User talk:Angr

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Sorbian word for pain[edit]

Atitarev added the Upper Sorbian and Lower Sorbian word for pain, ból. I just wanted to let you know (and possibly cheer you up). --Lo Ximiendo (talk) 06:05, 1 May 2015 (UTC)

Thank you and you're welcome, and besides: would you rather be right? or would you rather have peace? --Lo Ximiendo (talk) 19:38, 1 May 2015 (UTC)


Did you notice that this is defined as English, not German?SemperBlotto (talk) 09:45, 6 May 2015 (UTC)

It was, but I've fixed that now. —Aɴɢʀ (talk) 09:46, 6 May 2015 (UTC)



I have a Burmese textbook - "Burmese for beginners" by Gene Mesher, it has a phrase သွားပိ (swa:pi.) translated as "goodbye". I can imagine it's something like "I'm going (now)". What's the meaning of "ပိ", if you know? Sealang's translations don't help. --Anatoli T. (обсудить/вклад) 00:55, 19 May 2015 (UTC)

The verbal particle is spelled ပြီ (pri), which I've glossed as "indicates a completed action", but it's a little more complicated than that. သွားပြီ (swa:pri) could roughly be translated "I'm going now, at last" or "I've begun to go now, at last". Okell writes that it "is used with verbs when the action or state they express is regarded as having a point of fulfilment or realization which is approached by degrees with the passage of time. Further, this progress is considered in relation to a certain point of time, usually the time of speaking. [It] indicates that at or before this time ('by now') the point of fulfilment has been reached." So yeah, it means "I'm going" but with an implication that you've been working up to going, and now the moment of your departure has been fulfilled. If that makes sense. (It can also be spelled ပီ (pi), but I saw a preview the book you mentioned at Amazon, and in the book he spells it ပြီ (pri).) —Aɴɢʀ (talk) 18:55, 19 May 2015 (UTC)
Thank you. It seems the particle is similar to the Chinese particle (in sense 2) (the definition at entry is far from complete) as in - I'm going (now) or 吃饭 - time for dinner. --Anatoli T. (обсудить/вклад) 10:36, 20 May 2015 (UTC)


No, I'm not calling you one (just in case you wondered). I added twpsin to {l|cy|twp} yesterday, but I've just checked and found it to be twpsyn for men and twpsen for women. My question to you is: is there a standard way of showing both forms, or do you just link to the masculine? cwbr77 (talk) 12:17, 19 June 2015 (UTC)

Just list them both separately, thus:
Aɴɢʀ (talk) 12:23, 19 June 2015 (UTC)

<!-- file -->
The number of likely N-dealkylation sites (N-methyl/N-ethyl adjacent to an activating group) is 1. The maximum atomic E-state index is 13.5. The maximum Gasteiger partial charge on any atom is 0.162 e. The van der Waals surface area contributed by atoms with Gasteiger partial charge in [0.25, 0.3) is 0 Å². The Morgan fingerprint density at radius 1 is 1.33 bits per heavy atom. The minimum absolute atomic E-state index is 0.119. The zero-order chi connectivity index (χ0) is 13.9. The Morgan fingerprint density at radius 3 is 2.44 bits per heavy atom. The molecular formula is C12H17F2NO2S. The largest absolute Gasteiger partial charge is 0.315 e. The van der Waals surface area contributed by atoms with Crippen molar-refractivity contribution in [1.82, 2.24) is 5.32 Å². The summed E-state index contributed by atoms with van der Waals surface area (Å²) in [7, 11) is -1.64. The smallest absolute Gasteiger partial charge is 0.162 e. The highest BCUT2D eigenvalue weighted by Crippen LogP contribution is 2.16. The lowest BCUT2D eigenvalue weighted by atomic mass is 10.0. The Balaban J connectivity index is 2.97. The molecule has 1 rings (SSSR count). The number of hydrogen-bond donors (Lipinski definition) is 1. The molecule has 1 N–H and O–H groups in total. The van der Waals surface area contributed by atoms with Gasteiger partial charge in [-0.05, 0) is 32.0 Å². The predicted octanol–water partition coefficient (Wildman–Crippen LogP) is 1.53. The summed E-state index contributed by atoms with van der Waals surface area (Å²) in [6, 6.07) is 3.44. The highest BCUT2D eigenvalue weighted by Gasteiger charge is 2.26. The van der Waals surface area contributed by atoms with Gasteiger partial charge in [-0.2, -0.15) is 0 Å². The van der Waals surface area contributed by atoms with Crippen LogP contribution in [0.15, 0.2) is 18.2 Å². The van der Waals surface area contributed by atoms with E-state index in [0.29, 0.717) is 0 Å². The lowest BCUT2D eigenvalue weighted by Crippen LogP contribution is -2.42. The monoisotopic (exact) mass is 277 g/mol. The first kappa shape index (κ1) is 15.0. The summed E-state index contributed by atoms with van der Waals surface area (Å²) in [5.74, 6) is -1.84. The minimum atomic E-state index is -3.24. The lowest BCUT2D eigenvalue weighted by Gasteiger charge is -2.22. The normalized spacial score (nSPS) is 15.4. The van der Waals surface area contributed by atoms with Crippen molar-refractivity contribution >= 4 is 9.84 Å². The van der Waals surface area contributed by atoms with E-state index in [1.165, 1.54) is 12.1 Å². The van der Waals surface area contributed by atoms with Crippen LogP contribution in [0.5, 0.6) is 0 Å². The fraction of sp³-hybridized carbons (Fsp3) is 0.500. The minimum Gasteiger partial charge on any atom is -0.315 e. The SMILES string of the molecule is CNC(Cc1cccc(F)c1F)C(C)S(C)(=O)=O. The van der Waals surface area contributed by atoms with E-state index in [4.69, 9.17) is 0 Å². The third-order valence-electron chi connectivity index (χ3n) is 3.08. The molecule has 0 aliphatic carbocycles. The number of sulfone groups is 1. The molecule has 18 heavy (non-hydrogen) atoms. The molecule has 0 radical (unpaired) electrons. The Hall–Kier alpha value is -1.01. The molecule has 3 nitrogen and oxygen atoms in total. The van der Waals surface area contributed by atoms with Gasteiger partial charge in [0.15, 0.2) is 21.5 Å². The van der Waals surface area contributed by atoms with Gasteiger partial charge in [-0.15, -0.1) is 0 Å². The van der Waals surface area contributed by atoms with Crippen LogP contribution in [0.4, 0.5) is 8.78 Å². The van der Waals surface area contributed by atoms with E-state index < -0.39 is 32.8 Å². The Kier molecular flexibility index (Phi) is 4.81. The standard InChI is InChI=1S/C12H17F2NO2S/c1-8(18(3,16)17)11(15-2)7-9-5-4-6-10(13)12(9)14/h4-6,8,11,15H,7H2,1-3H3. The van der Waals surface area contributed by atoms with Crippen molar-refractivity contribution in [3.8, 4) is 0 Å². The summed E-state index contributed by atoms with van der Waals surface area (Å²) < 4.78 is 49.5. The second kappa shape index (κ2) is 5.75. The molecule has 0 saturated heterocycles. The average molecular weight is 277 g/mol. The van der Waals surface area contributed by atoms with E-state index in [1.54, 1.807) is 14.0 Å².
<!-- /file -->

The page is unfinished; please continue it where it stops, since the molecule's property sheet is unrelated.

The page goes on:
Will do. Thanks. cwbr77 (talk) 17:05, 19 June 2015 (UTC)


The change I made to the etymology seems to make sense, but I thought I would get a reality check from someone who knows more than I do. Thanks! Chuck Entz (talk) 04:35, 4 July 2015 (UTC)


I'm not trying to start an edit war here, but you are mistaken about Peking. I am a native English speaker, and am aware that some people mispronounce it. However, it is normally (and correctly) pronounced based on the Postal Map Romanization, in which it is transliterated. We don't choose the incorrect IPA, lest we perpetuate the problem beyond the few that currently mispronounce it. Even back in high school we were taught how to read this form of Romanization. P is pronouced half-way between a P and B. E is prounced similar to EI in pinyin, or AY in the English word "Say." K is pronounced between CH and J. ING is the same. The original IPA I put was incorrect, but I had fixed it. All you need to do is look at a Romanization chart to confirm it. Thank you, Hazmat2 (talk) 14:47, 6 July 2015 (UTC)

I confirmed that the IPA I wrote was correct with reliable sources, but if you or someone wants to change it back to an incorrect one, you're more than welcome. I'm not going to fight over something so minor. Hazmat2 (talk) 14:54, 6 July 2015 (UTC)
Native speaker of English or not, you're mistaken. When an English speaker sees the spelling Peking, he pronounces it "pee-KING". When he sees the spelling Beijing, he pronounces it "bay-JING" (or, hypercorrectly, "bay-ZHING"). But no one sees the spelling Peking and pronounces it Beijing (unless they're showing off, but I don't think we need to include showoffs' pronunciations here). That's absurd. That's like saying when an English speaker sees the spelling Munich, he pronounces it München. P is pronounced "half-way between P and B" if you're speaking Chinese, yes, but not if you're speaking English. In English, P is pronounced P and B is pronounced B, and there isn't anything half-way in between (except after S, but that's beside the point here). The IPA you gave would be fine at 北京#Chinese (except it isn't needed there because there's already pronunciation information at that entry), but it's flat wrong at Peking#English. —Aɴɢʀ (talk) 18:50, 6 July 2015 (UTC)
The problem is that your teacher taught you how to pronounce Beijing, not Peking. In half a decade of hearing people pronounce Peking in the US, I've never once heard it pronounced like Beijing. To be consistent you should pronounce Paris as "Pah-GHEE", with "p" being the same sound as the "B" in Beijing and "gh" being the French "r", or Madrid as "Mah-DREED", with the d's sounding sort of like the "th" in "the", the "r" being a single tap of the tongue that sounds like some people pronounce the "tt" in "butter", and the "ee" sounding halfway between the "i" in "machine" and the "i" in "my shin".
As for "correct" pronunciation, we're a descriptive dictionary, so we document how people actually say things, not how your teacher taught you how to say them. For that matter, have you looked up the pronunciation in a regular dictionary? I would be astonished if any of them gave Beijing and Peking the same pronunciation. Chuck Entz (talk) 01:03, 7 July 2015 (UTC)